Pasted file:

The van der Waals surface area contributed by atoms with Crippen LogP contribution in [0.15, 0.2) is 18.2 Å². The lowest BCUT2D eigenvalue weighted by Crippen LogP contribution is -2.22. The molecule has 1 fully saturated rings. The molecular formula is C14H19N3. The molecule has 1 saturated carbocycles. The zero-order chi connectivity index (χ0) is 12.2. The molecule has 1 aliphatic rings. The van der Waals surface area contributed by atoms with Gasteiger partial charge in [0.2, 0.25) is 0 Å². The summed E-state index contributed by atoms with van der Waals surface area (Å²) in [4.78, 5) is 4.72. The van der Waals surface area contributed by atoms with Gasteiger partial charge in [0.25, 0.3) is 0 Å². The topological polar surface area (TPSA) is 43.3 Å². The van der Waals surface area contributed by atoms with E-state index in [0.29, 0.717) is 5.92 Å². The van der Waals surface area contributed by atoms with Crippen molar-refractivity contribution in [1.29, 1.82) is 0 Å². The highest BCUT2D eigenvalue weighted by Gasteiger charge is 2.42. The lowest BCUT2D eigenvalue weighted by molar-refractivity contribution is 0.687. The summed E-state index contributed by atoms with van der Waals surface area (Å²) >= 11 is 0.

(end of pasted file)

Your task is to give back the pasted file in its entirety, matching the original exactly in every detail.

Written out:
The van der Waals surface area contributed by atoms with Crippen LogP contribution in [0.15, 0.2) is 18.2 Å². The lowest BCUT2D eigenvalue weighted by Crippen LogP contribution is -2.22. The molecule has 1 fully saturated rings. The molecular formula is C14H19N3. The molecule has 1 saturated carbocycles. The zero-order chi connectivity index (χ0) is 12.2. The molecule has 1 aliphatic rings. The van der Waals surface area contributed by atoms with Gasteiger partial charge in [0.2, 0.25) is 0 Å². The summed E-state index contributed by atoms with van der Waals surface area (Å²) in [4.78, 5) is 4.72. The van der Waals surface area contributed by atoms with Gasteiger partial charge in [0.25, 0.3) is 0 Å². The topological polar surface area (TPSA) is 43.3 Å². The van der Waals surface area contributed by atoms with E-state index in [0.29, 0.717) is 5.92 Å². The van der Waals surface area contributed by atoms with Crippen molar-refractivity contribution in [1.29, 1.82) is 0 Å². The highest BCUT2D eigenvalue weighted by Gasteiger charge is 2.42. The lowest BCUT2D eigenvalue weighted by molar-refractivity contribution is 0.687. The summed E-state index contributed by atoms with van der Waals surface area (Å²) >= 11 is 0.